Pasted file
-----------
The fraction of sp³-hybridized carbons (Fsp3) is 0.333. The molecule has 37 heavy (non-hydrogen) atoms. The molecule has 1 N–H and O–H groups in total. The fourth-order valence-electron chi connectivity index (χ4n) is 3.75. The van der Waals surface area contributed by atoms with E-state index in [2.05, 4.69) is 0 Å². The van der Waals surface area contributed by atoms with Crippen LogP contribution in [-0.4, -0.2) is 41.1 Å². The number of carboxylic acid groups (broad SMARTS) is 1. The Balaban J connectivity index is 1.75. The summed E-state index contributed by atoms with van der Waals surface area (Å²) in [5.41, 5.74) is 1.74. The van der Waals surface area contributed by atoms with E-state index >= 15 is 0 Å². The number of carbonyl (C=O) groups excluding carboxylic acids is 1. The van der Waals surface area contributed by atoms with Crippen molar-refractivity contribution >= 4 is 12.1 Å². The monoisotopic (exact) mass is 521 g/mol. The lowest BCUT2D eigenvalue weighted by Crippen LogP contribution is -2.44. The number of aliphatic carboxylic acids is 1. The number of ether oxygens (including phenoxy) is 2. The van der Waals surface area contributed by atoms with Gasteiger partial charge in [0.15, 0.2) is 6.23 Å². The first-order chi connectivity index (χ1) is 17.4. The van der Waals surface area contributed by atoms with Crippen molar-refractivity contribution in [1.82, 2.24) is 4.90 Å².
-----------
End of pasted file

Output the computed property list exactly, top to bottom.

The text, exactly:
The fraction of sp³-hybridized carbons (Fsp3) is 0.333. The molecule has 37 heavy (non-hydrogen) atoms. The molecule has 1 N–H and O–H groups in total. The fourth-order valence-electron chi connectivity index (χ4n) is 3.75. The van der Waals surface area contributed by atoms with E-state index in [2.05, 4.69) is 0 Å². The van der Waals surface area contributed by atoms with Crippen LogP contribution in [-0.4, -0.2) is 41.1 Å². The number of carboxylic acid groups (broad SMARTS) is 1. The Balaban J connectivity index is 1.75. The summed E-state index contributed by atoms with van der Waals surface area (Å²) in [5.41, 5.74) is 1.74. The van der Waals surface area contributed by atoms with E-state index >= 15 is 0 Å². The number of carbonyl (C=O) groups excluding carboxylic acids is 1. The van der Waals surface area contributed by atoms with Crippen molar-refractivity contribution >= 4 is 12.1 Å². The monoisotopic (exact) mass is 521 g/mol. The lowest BCUT2D eigenvalue weighted by Crippen LogP contribution is -2.44. The number of aliphatic carboxylic acids is 1. The number of ether oxygens (including phenoxy) is 2. The van der Waals surface area contributed by atoms with Gasteiger partial charge in [0.15, 0.2) is 6.23 Å². The first-order chi connectivity index (χ1) is 17.4. The van der Waals surface area contributed by atoms with Crippen molar-refractivity contribution in [1.82, 2.24) is 4.90 Å².